Conflict in built-up areas, where fighting can be literally house-to-house, if not room-to-room, consumes several battalions and requires huge logistical resources. Many advantages of a superior enemy, such as artillery and aviation, can be negated by the close nature of the battle.

The downside for Ukraine, of course, will be the total destruction of its cities and the likelihood of huge civilian casualties. On the other hand, the Russians will be only too well aware of their experiences in Stalingrad and Berlin. So this could be another use case for asymmetric warfare where the defender prefers to play on the weaknesses rather than the strengths of the opponent, although this still poses a great risk.

What seems clear is that Ukraine cannot, at least in the short term, count on much practical military assistance in the form of troops or air assets coming to its aid from its former allies.

As a non-NATO member, Article 5 of the North Atlantic Treaty, which essentially states that an attack on one NATO member should be treated as an attack on all, does not apply. Whether NATO membership will matter anyway is debatable; Would the US consider a possible nuclear war with Russia to protect a distant ally? I have my doubts, but maybe I’m just too cynical.

People protest Russia’s invasion of Ukraine in front of the Russian embassy in Paris (Photo: Thomas Koeks/AFP via Getty Images)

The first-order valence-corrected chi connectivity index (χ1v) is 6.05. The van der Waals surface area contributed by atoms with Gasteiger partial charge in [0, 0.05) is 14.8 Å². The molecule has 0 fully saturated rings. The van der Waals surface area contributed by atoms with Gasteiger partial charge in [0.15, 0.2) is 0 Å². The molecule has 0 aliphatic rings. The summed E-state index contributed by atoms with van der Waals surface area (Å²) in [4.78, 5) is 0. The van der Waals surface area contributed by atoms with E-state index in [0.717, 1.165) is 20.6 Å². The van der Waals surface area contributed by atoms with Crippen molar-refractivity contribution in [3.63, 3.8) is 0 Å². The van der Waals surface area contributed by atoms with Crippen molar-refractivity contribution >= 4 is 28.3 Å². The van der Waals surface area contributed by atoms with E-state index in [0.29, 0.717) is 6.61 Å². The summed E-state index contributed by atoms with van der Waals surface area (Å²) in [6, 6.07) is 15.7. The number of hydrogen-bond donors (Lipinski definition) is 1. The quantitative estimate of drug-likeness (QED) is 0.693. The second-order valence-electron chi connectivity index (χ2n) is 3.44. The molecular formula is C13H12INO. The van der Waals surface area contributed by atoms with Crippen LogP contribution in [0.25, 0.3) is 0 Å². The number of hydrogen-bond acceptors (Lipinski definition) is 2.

So all Ukraine can expect from the outside is more military aid in the form of anti-tank missiles, helmets, bulletproof vests and the like, as well as a lot of hand-wringing and statements of “solidarity” from various political figures standing on the sidelines.

In addition, I am afraid that Ukrainians are now largely on their own. I have no doubt that this is a brave and courageous nation and they will do everything in their power, but the forecasts are not encouraging.

If, in the worst case, all of Ukraine is invaded and occupied by Russia, what then? Much depends on Putin’s agenda, which only he seems to know.

If there really is a list of people who are at risk of arrest and/or deportation, then there will probably be some sort of resistance. It is possible that a guerrilla underground army could emerge to strike back, as happened in occupied parts of Europe during World War II.

However, such work is fraught with danger and in itself may not give much. Wars and campaigns are usually won and lost by large battalions.

In the end, as always, hostilities will be completed through negotiations. This is where Putin currently has the upper hand, as he has taken the lead and his successes will be useful bargaining chips in what follows the conflict.

Ultimately, I suspect that Russia’s gains will be limited to ethnic Russian-occupied territories in eastern Ukraine, on top of previous de facto annexations of Donbass and Crimea. For Putin, I suspect it will be done. For Ukrainians, however, the future is uncertain.

Stuart Crawford, former Lieutenant Colonel of the Royal Tank Regiment, military commentator.